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Though we know so many of our readers are already located in the South, we wanted to put something in V2 for those ladies who might not be lucky enough to live south of the Mason-Dixon Line… but who are smart enough to be planning nuptials in our fair region!  We hope our special destination wedding guide came in handy, wherever you might be getting married! 

The eight-page spread featured advice from stationery favorite Minted; planners Beth Helmstetter, Alison Hotchkiss, and Kelly McWilliams; luxury wedding consultant Rebecca Grinnals; wedding dress guru Randy Fenoli (y’all know we love him!); and many more.  Pick up a copy to see the rest!

In case you missed it, we’re giving away magazines!  Order a copy this month and we’ll give you another copy free for a friend!  Order here.

 

Written with love by Southern Weddings
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Hey, y’all!  Welcome back to another Southern Etiquette.  Today’s question comes from Rebecca in Virginia.  She writes:

“I am confused about the etiquette of the rehearsal dinner.  At first, I thought it was to only include the wedding party, immediate family and grandparents.  Now I have run across the idea that it also includes all out of town guests.  If a majority of both sides of the families are from out of town, wouldn’t this be like having two weddings?  Not that I am not up for having two parties all about me, I am just wondering who to invite and not invite!”

Great question, Rebecca, and one that’s increasingly relevant as more and more couples plan destination weddings and full wedding weekends.  Emily Post advises:

“The guest list normally includes all members of the wedding party and their spouses or partners; the close families of the couple; and special guests such as the officiant and his or her spouse.  Is the host obligated to invite out-of-town guests?  Though a nice thing to do, this is entirely optional.”

Agreed.  It is never incorrect to only invite “the essentials” to a rehearsal, but it is also a lovely gesture to open up a welcome dinner to the whole guest list.  As for your concern that doing so would essentially be like having two weddings, I’d recommend making sure that the two events are very different in tone and formality.  A great example is Kristen + Grant’s celebration in Sea Island, GA.  You can see their relaxed clambake welcome dinner here, and their glitzy, glam wedding here and here.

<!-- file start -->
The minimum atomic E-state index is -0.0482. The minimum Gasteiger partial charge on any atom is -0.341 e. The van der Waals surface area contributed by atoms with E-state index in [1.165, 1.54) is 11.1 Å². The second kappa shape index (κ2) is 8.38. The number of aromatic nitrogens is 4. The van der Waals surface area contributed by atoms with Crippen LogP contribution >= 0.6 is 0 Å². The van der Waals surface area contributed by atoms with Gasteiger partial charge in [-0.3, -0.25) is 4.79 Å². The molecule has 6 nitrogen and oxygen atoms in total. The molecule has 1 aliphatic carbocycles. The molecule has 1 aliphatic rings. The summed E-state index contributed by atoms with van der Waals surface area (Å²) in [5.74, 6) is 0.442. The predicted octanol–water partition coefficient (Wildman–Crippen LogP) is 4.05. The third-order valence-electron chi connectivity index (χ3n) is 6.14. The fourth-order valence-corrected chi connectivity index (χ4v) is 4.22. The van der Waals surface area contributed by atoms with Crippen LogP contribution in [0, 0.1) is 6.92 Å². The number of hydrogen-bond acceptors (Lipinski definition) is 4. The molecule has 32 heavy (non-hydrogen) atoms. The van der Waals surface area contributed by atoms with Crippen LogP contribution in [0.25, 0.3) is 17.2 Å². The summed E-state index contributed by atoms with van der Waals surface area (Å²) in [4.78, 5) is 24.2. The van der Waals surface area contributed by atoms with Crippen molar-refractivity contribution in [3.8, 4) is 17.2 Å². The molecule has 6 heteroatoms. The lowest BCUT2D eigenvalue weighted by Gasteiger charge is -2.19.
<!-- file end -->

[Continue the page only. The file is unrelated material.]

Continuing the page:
Another option, if money is a concern, is to hold a welcome dinner but not host it.  My sister is having a destination wedding this August.  90% of the guests will be traveling, so we want to spend as much time as possible with those we love and don’t get to see very often.  We’ve organized a welcome dinner at a local lobster shack on the Friday before the wedding.  On the card detailing the weekend’s events, we wrote “We recommend budgeting about $12 per person planning to eat lobstah!” as a gentle indication that we wouldn’t be picking up the bill.

What do y’all think?  Are you hosting a welcome dinner?  Are you holding one?  Do you think either is a better option?  Why?

Email me if you have a question you’d like to see discussed on the blog!  I’d be happy to take a stab at it.

Written with love by Southern Weddings
7 Comments
  1. avatar nb reply

    I have been part of a wedding party (destination wedding ) and was obviously included in the dinner portion. The bride then invited all the guests for dessert at the same location. It was a low cost way to include everyone.

  2. avatar kaity reply

    I’m definitely dealing w/this situation. All our family will be out of towners and only 15-20 guests out of our 80 person wedding will be local.Of the truly local guests, one of them is going to be our officiant – so I feel obligated to invite that circle of friends too, leaving me with nearly all guests at both events.I don’t mind, but it’s overwhelming to think about!

  3. avatar Julia reply

    "Lobstah"? New England destination wedding? Maine, maybe? Perhaps my FAVORITE place in the world. Great advice, by the way!